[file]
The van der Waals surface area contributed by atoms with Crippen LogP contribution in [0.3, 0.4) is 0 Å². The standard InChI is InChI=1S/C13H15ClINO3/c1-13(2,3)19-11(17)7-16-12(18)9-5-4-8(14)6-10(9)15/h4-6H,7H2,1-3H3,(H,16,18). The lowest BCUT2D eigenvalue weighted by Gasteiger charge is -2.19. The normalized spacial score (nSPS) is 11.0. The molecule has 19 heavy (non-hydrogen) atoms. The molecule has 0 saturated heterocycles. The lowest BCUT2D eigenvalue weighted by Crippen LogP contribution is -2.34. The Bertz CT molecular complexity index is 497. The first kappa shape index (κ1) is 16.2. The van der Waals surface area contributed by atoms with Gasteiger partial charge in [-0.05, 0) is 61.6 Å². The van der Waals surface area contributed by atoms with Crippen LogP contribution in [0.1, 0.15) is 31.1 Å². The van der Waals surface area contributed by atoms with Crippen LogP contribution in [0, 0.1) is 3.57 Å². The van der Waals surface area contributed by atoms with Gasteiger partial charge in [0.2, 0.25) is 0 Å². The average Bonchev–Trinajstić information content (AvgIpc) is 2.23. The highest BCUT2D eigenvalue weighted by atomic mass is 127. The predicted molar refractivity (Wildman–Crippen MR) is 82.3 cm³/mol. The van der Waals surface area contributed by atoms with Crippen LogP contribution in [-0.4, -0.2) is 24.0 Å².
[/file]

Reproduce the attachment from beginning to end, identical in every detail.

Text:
The van der Waals surface area contributed by atoms with Crippen LogP contribution in [0.3, 0.4) is 0 Å². The standard InChI is InChI=1S/C13H15ClINO3/c1-13(2,3)19-11(17)7-16-12(18)9-5-4-8(14)6-10(9)15/h4-6H,7H2,1-3H3,(H,16,18). The lowest BCUT2D eigenvalue weighted by Gasteiger charge is -2.19. The normalized spacial score (nSPS) is 11.0. The molecule has 19 heavy (non-hydrogen) atoms. The molecule has 0 saturated heterocycles. The lowest BCUT2D eigenvalue weighted by Crippen LogP contribution is -2.34. The Bertz CT molecular complexity index is 497. The first kappa shape index (κ1) is 16.2. The van der Waals surface area contributed by atoms with Gasteiger partial charge in [-0.05, 0) is 61.6 Å². The van der Waals surface area contributed by atoms with Crippen LogP contribution in [0.1, 0.15) is 31.1 Å². The van der Waals surface area contributed by atoms with Crippen LogP contribution in [0, 0.1) is 3.57 Å². The van der Waals surface area contributed by atoms with Gasteiger partial charge in [0.2, 0.25) is 0 Å². The average Bonchev–Trinajstić information content (AvgIpc) is 2.23. The highest BCUT2D eigenvalue weighted by atomic mass is 127. The predicted molar refractivity (Wildman–Crippen MR) is 82.3 cm³/mol. The van der Waals surface area contributed by atoms with Crippen LogP contribution in [-0.4, -0.2) is 24.0 Å².